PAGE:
I find it to be the case a lot with musicians, wherein they won’t listen to other music for fear of resembling it too much. That’s not something that concerns you?

Oh, it is. I can’t look at comics, now that I’m semi-back. Because I’m a jealous guy, mostly. It’s total jealously. Jealously kills original thinking, I think. Because I’m thinking I’m gonna bypass somebody, where it wasn’t my next step, anyway.

It becomes a competition.

Yeah. And I’m competitive to the point where I can’t compete.

Is that part of the reason why you were out of the game for so long?

Yeah. Well, I’m out it because I’m not taking chances. I’m still working. But I don’t sell my work, either. I don’t want to turn it into some other condition that I can’t handle. I mean, I can stay amateur. I’m a professional amateur. I see all professionalism as a kind of directional thing towards success as some kind of another standard.

The most basic definition of professionalism is that you’re making a living doing something.

No, it’s careerism. When it gets to that point where you’re invited to 95 shows of theirs and haven’t gone to one of them, somebody’s being persistent for no good reason. It’s like a career move. That works for them, because it’s part of their joy. I’m critical only because it would overwhelm me. I love the idea of fame and money, but I know the price of that for me would be some diminuation of my, I guess, primitive state, or whatever.

Ultimately you have to decide whether or not you want your stuff out there. In some ways, shouldn’t the goal be having as many people view it as possible?

No. No. I just want the people that I regard to view it. I really don’t care about maybe 95 percent of the Raw crowd. I’m not particularly interested in them. I would definitely fit into the category of ‘artsy-fartsy’ now, but I don’t want to be there. It’s just that this is the thing that I do. It’s just how it comes across. And I would see it that way—some kind of a usurper from another dimension coming into the comic world. “It’s so easy to be good at comics”—that’s total bullshit. Comics are tough. And I learned that from an arrogant position. That’s why I call myself a ‘paintonist.’ I’m the only person who calls me that, but I still do it. I do feel that kind of a bridging condition for good reasons. Not slumming. Not Roy Lichtenstein.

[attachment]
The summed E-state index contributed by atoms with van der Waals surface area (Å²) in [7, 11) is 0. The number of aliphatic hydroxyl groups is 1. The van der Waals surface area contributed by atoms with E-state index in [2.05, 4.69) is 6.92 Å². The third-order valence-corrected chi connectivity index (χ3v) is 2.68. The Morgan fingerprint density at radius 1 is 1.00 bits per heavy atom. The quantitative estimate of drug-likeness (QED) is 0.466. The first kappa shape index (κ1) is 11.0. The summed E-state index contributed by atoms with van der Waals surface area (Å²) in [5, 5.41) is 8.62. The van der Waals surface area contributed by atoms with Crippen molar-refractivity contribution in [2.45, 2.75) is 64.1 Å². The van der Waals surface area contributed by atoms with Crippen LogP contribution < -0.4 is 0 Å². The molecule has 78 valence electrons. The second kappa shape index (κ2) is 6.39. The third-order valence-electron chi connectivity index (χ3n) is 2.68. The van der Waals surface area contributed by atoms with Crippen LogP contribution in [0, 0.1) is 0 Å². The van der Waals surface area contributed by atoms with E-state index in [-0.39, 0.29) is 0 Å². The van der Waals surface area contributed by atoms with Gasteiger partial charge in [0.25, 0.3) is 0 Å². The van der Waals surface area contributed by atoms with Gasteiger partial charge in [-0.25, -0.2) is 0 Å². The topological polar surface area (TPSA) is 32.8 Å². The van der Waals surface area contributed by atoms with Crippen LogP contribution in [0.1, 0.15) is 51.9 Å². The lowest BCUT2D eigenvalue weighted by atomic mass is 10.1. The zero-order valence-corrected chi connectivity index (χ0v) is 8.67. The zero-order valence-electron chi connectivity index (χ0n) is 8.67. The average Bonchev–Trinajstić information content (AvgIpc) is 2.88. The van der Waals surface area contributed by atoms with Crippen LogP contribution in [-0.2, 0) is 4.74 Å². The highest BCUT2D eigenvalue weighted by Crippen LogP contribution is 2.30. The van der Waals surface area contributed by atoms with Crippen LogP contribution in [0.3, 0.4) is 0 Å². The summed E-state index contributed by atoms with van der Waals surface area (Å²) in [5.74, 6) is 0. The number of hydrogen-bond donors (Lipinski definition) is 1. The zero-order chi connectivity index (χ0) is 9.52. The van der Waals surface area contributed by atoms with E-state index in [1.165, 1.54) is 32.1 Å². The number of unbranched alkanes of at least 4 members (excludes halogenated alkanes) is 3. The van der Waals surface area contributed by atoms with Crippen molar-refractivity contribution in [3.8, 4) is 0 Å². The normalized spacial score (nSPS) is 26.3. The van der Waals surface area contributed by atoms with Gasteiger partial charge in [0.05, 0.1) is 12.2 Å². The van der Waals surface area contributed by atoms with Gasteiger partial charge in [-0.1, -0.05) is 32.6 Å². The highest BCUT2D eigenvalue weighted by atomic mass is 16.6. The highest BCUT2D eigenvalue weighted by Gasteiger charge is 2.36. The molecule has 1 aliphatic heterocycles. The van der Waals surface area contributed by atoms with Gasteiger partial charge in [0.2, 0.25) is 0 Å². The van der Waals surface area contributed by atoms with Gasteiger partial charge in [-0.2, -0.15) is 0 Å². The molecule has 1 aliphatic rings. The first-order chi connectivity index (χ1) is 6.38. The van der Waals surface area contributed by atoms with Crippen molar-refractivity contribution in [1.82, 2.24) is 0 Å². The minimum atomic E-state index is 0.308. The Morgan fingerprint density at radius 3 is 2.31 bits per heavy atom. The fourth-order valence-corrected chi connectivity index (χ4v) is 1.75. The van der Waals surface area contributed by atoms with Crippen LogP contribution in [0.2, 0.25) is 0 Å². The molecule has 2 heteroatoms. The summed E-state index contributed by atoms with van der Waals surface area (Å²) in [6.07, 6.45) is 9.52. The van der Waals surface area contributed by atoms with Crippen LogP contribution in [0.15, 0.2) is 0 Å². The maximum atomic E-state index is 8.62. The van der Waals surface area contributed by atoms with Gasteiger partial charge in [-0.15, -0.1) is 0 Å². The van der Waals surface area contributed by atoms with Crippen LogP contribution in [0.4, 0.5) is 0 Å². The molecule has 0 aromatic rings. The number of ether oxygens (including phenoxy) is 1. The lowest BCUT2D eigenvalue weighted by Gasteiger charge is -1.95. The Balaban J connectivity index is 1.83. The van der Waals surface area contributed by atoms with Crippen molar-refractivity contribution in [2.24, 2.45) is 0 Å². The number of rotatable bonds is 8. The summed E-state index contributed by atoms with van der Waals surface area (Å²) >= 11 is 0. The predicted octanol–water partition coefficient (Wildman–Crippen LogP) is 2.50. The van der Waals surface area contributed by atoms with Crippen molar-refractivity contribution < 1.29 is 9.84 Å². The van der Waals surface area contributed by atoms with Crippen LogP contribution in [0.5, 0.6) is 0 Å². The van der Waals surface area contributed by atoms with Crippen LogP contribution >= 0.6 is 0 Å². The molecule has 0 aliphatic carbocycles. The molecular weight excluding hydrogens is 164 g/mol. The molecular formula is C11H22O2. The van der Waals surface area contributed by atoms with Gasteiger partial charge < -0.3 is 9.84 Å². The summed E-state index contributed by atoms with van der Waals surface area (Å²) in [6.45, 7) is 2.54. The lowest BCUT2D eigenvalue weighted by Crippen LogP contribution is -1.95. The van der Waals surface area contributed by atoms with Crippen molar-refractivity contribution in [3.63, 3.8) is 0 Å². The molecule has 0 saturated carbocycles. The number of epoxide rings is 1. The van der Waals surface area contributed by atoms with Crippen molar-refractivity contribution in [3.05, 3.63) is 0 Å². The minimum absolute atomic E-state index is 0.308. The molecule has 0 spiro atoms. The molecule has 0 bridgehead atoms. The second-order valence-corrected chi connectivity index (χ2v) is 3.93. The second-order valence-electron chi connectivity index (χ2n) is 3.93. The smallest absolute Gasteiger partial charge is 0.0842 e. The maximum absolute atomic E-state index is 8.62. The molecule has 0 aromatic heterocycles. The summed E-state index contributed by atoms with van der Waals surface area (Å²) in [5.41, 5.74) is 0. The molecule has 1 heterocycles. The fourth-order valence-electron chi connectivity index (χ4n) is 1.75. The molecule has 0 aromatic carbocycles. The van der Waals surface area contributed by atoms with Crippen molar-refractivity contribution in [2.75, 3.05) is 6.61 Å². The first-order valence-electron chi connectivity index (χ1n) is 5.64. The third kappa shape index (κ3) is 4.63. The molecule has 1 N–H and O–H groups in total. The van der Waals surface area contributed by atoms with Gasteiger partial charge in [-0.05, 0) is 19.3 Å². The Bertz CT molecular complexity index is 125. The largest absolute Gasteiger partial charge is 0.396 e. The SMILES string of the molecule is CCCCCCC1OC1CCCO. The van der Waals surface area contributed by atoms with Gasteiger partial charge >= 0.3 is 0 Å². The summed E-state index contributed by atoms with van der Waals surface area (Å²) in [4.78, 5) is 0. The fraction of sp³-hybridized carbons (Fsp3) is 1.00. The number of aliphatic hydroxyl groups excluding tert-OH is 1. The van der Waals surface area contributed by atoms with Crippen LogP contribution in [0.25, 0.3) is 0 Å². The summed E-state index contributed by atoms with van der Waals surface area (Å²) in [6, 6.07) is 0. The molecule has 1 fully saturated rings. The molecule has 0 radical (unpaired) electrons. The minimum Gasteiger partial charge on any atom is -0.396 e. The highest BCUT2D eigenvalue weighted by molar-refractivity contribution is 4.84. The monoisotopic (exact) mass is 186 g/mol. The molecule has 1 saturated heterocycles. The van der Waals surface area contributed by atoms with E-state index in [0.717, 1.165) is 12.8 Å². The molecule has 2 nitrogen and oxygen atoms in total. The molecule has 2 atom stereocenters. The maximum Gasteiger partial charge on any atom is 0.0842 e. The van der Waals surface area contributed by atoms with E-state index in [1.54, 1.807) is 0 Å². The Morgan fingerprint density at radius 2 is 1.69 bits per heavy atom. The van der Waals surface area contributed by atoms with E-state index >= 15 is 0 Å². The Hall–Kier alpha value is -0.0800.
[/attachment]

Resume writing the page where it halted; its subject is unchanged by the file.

Pulp art.

Yeah, yeah, yeah. It’s like you’re subnormal here.

You’re marginalizing it by approaching it in that manner.

Yeah. And it’s for the steady few to come over and say, “isn’t it quaint.” This guy ripping off romance comics and pretending they’re art. And, of course, they are. But Andy Warhol, he would give it some regard. He would say he liked Nancy. And, of course, I would have another take on Campbell Soup cans—it would be very autobiographical, as opposed to iconic. so we have the same things there, but I’m totally involved in storytelling. I love that. And the other things that comics have, which really is deep, is time and motion—not like a mural. You have a comic brain, so you start in the uphand corner and balloons overlap—that means the first one’s talking. All of this stuff no one taught us. We just know it. We’re born with a comic brain. So I love that. I love time and motion. I love using it for that reason.